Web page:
Allgemeine Verwaltungsarchiv (AVA)
Finanz- und Hofkammerarchiv (FHKA)
Alte Hofkammer, Hoffinanz (AHK)
Haus-, Hof- und Staatsarchiv (HHStA)
Urkundenreihen, Siegelabguß- und Typarsammlung
Allgemeine Urkundenreihe (AUR)
Familienarchiv Erdődy (FA Erdődy)
Országos Széchényi Könyvtár [Széchényi National Library], Budapest
Kézirattár [Manuscript Collection] (OSZKK)
Steiermärkisches Landesarchiv, Graz (StLA)
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Tiroler Landesarchiv, Innsbruck (TLA)
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1* This study was supported by postdoctoral grant no. PD 124903 and research group no. K 134690 of the National Research, Development and Innovation Office (NKFIH), Hungary, and the János Bolyai Research Scholarship of the Hungarian Academy of Science. I am indebted to Tibor Neumann, Tamás Pálosfalvi, Renáta Skorka and the two anonymous reviewers for their useful comments.
“… aber ein Hunger ist ein Hunger, des glawben vnd trew gantz vnstet ist…” Kraus, Maximilian’s Beziehungen, 35, no. 11.
2 See Wiesflecker, “Das erste Ungarnunternehmen”; Neumann, “Két sorsdöntő esztendő”; E. Kovács, “Miksa magyarországi hadjárata”; Wolf, Die Doppelregierung, 252–72. For the latest assessment of the 1491 Peace of Pressburg see Neumann, “Békekötés Pozsonyban.”
3 Ausgewählte Urkunden, 433.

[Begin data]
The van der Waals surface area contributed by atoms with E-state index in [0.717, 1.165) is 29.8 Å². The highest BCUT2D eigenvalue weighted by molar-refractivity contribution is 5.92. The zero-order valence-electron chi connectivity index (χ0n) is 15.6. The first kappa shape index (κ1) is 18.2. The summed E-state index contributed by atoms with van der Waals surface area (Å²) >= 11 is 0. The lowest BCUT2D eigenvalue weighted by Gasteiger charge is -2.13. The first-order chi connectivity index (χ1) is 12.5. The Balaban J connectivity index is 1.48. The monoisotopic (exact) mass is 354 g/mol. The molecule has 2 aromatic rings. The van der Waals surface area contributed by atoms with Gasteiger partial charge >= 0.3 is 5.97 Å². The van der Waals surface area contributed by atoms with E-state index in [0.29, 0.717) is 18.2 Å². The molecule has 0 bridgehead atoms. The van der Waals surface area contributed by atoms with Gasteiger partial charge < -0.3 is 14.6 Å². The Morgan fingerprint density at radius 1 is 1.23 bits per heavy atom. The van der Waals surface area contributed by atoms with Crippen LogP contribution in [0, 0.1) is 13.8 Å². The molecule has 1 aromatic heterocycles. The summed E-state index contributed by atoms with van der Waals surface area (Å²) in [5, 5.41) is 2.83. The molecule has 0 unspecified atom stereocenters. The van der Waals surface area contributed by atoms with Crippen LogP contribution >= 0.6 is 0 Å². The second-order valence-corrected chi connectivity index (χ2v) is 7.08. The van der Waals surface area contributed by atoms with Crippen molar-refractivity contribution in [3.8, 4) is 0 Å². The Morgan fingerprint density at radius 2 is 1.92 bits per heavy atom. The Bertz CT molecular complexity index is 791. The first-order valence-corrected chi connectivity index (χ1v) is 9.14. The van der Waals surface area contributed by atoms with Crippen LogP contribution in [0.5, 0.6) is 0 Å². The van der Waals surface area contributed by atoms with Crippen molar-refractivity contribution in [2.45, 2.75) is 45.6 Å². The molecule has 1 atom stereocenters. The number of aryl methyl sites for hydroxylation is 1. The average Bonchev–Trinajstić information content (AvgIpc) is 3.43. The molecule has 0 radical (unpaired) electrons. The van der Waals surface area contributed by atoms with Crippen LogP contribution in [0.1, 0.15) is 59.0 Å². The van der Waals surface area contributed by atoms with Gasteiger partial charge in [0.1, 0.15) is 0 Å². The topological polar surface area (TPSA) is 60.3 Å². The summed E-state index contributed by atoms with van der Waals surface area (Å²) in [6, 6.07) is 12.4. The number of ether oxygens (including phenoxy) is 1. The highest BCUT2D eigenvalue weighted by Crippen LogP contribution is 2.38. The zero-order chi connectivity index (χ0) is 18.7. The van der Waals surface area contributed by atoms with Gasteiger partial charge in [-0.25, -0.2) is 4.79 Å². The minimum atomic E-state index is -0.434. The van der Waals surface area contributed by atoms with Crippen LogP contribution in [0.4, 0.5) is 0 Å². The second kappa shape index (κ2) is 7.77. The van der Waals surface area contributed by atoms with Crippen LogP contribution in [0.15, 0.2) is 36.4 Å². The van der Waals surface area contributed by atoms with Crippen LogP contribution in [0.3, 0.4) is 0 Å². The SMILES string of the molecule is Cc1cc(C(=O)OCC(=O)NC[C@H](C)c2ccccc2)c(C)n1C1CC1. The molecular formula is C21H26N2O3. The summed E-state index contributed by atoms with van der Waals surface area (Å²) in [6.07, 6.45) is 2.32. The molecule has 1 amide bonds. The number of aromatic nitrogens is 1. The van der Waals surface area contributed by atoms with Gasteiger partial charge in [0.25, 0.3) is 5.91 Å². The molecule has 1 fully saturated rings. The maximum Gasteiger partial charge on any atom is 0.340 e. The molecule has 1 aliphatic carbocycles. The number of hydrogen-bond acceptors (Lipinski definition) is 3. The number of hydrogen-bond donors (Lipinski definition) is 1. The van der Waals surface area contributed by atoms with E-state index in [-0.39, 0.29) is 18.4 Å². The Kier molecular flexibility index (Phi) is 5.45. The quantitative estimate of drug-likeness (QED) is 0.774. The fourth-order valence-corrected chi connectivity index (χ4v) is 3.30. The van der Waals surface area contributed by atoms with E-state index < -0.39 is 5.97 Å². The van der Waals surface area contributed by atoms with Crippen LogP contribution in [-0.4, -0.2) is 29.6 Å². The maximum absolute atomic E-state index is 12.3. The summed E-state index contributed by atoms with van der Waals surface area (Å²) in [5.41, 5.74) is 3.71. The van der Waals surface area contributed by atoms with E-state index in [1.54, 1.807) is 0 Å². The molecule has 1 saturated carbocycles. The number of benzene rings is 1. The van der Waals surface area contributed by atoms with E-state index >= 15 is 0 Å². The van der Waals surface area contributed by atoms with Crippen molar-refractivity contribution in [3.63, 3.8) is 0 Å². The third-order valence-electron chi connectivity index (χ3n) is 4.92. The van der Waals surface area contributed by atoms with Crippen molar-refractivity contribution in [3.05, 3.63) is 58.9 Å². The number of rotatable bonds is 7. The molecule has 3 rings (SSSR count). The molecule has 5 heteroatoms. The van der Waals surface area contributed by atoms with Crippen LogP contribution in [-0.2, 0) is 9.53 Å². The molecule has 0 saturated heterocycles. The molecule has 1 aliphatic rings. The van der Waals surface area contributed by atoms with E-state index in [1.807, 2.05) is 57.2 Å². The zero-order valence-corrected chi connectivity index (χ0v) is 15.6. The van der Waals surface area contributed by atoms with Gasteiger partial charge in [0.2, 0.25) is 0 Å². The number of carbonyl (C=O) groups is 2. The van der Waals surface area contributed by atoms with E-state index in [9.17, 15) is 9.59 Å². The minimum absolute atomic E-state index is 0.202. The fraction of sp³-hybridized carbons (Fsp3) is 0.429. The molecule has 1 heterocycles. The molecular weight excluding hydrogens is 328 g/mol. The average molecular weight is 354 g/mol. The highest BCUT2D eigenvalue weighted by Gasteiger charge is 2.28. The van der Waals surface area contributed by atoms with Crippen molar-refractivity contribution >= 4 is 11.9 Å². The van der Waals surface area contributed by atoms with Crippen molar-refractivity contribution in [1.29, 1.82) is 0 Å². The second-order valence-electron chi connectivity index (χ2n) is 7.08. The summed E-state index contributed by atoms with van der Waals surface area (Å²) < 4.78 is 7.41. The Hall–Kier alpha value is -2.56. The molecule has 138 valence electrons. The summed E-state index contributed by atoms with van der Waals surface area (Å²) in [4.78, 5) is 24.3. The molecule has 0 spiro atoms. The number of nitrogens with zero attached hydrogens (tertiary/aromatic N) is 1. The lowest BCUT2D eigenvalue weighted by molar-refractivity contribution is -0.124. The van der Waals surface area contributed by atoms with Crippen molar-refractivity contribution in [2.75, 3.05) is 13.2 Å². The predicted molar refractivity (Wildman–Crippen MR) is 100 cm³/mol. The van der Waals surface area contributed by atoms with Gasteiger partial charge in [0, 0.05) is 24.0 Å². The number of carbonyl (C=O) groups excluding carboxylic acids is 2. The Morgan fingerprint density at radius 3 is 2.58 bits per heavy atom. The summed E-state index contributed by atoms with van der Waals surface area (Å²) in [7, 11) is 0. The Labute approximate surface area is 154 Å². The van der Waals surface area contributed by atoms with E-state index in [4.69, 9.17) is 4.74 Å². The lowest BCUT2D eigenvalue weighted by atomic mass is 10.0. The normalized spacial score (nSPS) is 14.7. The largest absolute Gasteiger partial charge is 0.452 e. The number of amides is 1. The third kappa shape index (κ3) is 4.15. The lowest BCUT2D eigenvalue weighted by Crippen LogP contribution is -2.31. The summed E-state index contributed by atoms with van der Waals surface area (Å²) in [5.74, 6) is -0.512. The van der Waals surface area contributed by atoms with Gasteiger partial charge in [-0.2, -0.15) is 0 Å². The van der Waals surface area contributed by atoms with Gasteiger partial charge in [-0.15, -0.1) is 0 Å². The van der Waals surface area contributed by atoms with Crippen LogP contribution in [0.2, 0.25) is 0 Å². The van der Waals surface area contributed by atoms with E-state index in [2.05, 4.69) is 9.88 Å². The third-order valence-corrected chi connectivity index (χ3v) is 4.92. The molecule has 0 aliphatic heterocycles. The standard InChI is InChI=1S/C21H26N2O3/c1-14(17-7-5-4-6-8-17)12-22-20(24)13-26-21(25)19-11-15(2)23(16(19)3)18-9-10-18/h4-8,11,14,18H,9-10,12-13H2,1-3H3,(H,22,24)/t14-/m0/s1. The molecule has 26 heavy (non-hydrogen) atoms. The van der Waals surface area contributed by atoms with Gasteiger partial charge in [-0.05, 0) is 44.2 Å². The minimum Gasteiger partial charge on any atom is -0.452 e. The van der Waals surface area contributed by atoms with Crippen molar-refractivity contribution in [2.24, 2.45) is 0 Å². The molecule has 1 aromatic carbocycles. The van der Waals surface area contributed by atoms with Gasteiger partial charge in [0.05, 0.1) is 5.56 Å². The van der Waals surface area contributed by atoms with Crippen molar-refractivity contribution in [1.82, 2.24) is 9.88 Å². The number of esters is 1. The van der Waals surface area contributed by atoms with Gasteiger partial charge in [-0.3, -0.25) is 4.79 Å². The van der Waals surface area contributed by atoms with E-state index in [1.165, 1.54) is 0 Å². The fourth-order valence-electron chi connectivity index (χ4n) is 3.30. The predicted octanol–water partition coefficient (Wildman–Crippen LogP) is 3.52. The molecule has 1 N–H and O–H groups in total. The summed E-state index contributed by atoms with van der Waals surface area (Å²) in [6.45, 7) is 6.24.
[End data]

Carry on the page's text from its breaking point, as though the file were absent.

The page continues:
4 For a new analysis of the period between 1440 and 1464, see Pálosfalvi, “Koronázástól koronázásig.” On the foreign affairs of the reign of King Matthias Corvinus, see Nehring, Matthias Corvinus. On Habsburg-Jagiello dynastic relations, see Das Wiener Fürstentreffen (especially the article by István Tringli). On the Habsburg occupation of Western Hungary, see Bariska, A Szent Koronáért and Csermelyi, “Zwischen Kaiser und König,” 23–30.
5 Pálffy, A Magyar Királyság, 52–59. (The Hungarian version of the monograph is more detailed than the English translation, which is why I cite it instead of the English.)
6 E.g. Heinig, “Römisch-deutscher Herrscherhof,” 232–5; Hesse, Amtsträger, 223–26; Kintzinger, “Servir deux princes”; Metz, “Diener zweier Herren”; Moraw, “Gedanken,” 58–59; Peters, “ ‘Gespaltene Treue’ ” (with the latest literature on the topic of multiple loyalties).
7 “Zugleich mehreren Herren zu dienen oder wenigstens verpflichtet zu sein, ist auf verschiedenen Ebenen bis hin zur Familiarität, zu Ratsernennungen etc. geronnen. Dies waren nicht nur Titulaturen oder Formalia, sondern damit waren auch bestimmte Funktionen verbunden.” – Heinig, “Römisch-deutscher Herrscherhof,” 233.
8 For instance, in the context of Hungarian landlord, Nicolaus Olahus, and his familiaris: Olahus, Epistulae, 477 no. 359, 484 no. 366.
9 See also Lk 16.13.
10 Oschema, “Der loyale Freund,” 28–29; Terada, “Doppelte Lehensbindung,” 137.
11 Peters, “ ‘Gespaltene Treue’.”
12 The earliest traces of double loyalty come up in 1037 in France and in 1074 in the Holy Roman Empire: Deutinger, “Seit wann,” 97–98. For a short overview of the genesis and problematic points of the “feudal” system in the Holy Roman Empire, see Deutinger, “Das hochmittelalterliche Lehnswesen.”
13 E.g. Croenen, “Regions,” 149–53. (Most of the literature concerning the Middle Ages in the Low Countries was inaccessible to me.)
14 Spangler, “Those in Between.”